The 13,000-foot borehole into the Campi Flegrei volcanic formation is designed to gauge just how active it is.
The complex of 24 volcanic fissures and craters last erupted in 1538, and recent seismic activity indicates it could be ready to blow again.
Much of Campi Flegrei lies beneath the Bay of Naples, and was believed by ancient Romans to be the home of Vulcan, the god of fire.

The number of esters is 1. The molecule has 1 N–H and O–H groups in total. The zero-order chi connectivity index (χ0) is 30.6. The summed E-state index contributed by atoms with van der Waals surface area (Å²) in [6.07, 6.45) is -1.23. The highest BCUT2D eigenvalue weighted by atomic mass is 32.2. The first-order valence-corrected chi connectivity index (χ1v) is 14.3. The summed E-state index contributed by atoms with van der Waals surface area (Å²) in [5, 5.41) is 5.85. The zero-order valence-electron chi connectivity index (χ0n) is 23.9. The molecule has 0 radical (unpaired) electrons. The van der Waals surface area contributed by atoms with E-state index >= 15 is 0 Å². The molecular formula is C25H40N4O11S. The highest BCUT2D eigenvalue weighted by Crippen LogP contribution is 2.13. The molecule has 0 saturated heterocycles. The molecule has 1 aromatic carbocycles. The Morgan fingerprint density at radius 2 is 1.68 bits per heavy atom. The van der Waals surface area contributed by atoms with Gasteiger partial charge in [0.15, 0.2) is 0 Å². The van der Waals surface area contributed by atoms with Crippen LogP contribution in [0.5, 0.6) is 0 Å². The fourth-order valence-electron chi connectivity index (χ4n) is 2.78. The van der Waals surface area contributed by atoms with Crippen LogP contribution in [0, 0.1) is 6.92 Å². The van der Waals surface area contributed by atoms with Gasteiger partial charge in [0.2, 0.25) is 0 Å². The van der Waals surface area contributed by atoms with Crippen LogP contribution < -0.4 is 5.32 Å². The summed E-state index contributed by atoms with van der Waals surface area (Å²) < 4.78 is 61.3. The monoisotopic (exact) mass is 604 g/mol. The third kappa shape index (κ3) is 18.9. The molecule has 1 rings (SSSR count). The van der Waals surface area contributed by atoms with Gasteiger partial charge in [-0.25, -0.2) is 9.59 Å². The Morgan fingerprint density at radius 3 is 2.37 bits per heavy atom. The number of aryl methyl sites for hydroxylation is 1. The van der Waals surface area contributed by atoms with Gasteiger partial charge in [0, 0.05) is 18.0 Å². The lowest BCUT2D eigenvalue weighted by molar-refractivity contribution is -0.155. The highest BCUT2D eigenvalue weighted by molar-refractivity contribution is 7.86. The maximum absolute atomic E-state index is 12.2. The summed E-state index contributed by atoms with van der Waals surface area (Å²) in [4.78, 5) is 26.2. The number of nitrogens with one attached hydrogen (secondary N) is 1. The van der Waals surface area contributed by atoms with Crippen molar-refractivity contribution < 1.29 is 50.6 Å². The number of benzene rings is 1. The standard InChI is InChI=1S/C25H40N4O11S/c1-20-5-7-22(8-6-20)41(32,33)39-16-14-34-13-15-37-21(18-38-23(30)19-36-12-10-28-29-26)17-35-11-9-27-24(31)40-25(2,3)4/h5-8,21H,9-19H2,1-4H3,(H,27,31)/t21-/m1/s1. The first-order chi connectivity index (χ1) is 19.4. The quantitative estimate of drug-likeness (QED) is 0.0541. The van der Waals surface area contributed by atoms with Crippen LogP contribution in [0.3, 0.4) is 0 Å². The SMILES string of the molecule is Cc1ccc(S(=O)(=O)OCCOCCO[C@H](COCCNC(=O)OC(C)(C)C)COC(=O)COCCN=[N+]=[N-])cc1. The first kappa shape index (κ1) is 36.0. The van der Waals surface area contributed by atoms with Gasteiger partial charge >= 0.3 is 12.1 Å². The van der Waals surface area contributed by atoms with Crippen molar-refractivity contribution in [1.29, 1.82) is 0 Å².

It exhibited periods of unrest between 1969 and 1972, as well as between 1982 and 1984.
Italy’s National Institute for Geophysics and Volcanology will use sensors to measure seismic activity and temperature at various depths to determine how unstable the volcanic complex is.
Photo: Instituto Nazionale di Geofisica e Vulcanologia